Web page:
A FRIEND WAS IN a rather posh salon in Houston and, as usual, brought along a book to read while having her roots touched up. This day’s reading was The Gulag Archipelago, the first volume of the hardbound edition with the rather intimidating photograph of Solzhenitsyn on the back cover in full disapproving, Old Testament mode. She slowly realized that her fellow customers were staring at the photo with “a look of horror.” She recalls the scene: “They were baffled as to why I would be reading such a thing, so I gave them about a three-minute exegesis. Now they were truly mystified. It does sound like a ghastly thing to read, doesn’t it?” In an attempt to justify her choice of reading matter, my friend deferred to the Russian:

I stammered out what I think is one of the most important things in Solzhenitsyn’s writings, the passage that ends with “the line dividing good and evil cuts through the heart of every human being.” To my very great surprise, this hit them like a bombshell. All three vigorously exclaimed the truth of it and wondered that they had never thought of it. Then they wandered back to their chairs for blow-drys.

Those elegant ladies mirrored the reaction of many in the West to this impertinent visitor from the East. When Solzhenitsyn was stripped of his Soviet citizenship and exiled first to West Germany in 1974, and two years later to the United States, his arrival was judged as a propaganda victory. But from his compound in Cavendish, Vermont, while continuing his assault on the Soviet Union, Solzhenitsyn also indicted what he saw as the decadence, appeasement, and spiritual decay of the West. Most famously, in his commencement address at Harvard University in 1978, he declared the West had lost its capacity for what he called “civil courage.” The ungrateful guest had spoken, and the honeymoon was over.

Newcomers to Solzhenitsyn’s work, in particular young readers for whom his name is embalmed in rapidly receding history, are advised not to begin with Between Two Millstones. Rather, read his books in roughly chronological order, beginning with his short novel A Day in the Life of Ivan Denisovich, the story of a prisoner (zek) in a slave-labor camp published in 1962, followed by the novels Cancer Ward and The First Circle, both first published in English in 1968. For Solzhenitsyn, the membrane separating fiction and reality is always porous. The Gulag Archipelago, written between 1958 and 1967, is an investigation of the Soviet penal system and a rare book that helped change the world.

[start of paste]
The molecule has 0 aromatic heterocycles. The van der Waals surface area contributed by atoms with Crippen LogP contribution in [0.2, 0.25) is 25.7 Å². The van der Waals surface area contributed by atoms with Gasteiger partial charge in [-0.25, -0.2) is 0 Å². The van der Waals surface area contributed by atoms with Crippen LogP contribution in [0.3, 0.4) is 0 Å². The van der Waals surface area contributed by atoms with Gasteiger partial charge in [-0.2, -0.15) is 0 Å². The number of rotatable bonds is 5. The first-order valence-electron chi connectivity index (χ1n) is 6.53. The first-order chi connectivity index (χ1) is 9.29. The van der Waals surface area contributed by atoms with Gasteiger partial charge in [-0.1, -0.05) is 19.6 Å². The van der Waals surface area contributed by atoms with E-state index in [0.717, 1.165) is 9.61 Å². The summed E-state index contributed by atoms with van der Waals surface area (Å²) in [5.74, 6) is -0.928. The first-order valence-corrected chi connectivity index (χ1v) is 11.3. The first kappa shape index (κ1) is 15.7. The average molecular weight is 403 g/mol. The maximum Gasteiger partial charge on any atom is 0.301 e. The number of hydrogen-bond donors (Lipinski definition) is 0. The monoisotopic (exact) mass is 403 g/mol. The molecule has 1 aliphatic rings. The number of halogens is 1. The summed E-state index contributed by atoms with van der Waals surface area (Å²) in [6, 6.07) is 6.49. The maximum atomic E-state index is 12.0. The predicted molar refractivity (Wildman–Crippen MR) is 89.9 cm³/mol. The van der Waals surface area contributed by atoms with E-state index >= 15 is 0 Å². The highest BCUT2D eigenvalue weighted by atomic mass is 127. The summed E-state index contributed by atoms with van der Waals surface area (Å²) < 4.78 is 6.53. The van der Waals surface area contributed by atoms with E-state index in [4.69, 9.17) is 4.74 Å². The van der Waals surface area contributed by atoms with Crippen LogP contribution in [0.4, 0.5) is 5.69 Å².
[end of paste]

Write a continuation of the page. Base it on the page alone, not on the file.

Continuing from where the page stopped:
The thread unifying the second volume of Between Two Millstones (translated by Clare Kitson and Melanie Moore) is Solzhenitsyn’s ongoing research and writing of The Red Wheel, his cycle of four novels (with more planned) spanning Russian history from the eruption of World War I in August 1914 to December 1917, just after the Bolshevik Revolution. In his foreword, Daniel Mahoney calls the assemblage of The Red Wheel “an almost superhuman effort to recover the truth about 1917 and Russia’s descent into the totalitarian quagmire.” For Solzhenitsyn, fiction can be an instrument of truth, as it was for many of his Russian predecessors.

In his memoir, he is forever lamenting the distractions — travel, press interviews, meetings with politicians, quarrels with such fellow Russian dissidents as Andrei Sinyavsky — that keep him from working on the books, while praising his wife Natalya as his devoted editor and researcher and his sons as typesetters. With the help of his family, Solzhenitsyn turns his home in Vermont into a publishing house. Early in the book, Solzhenitsyn exults in the freedom he finds as a writer in the United States: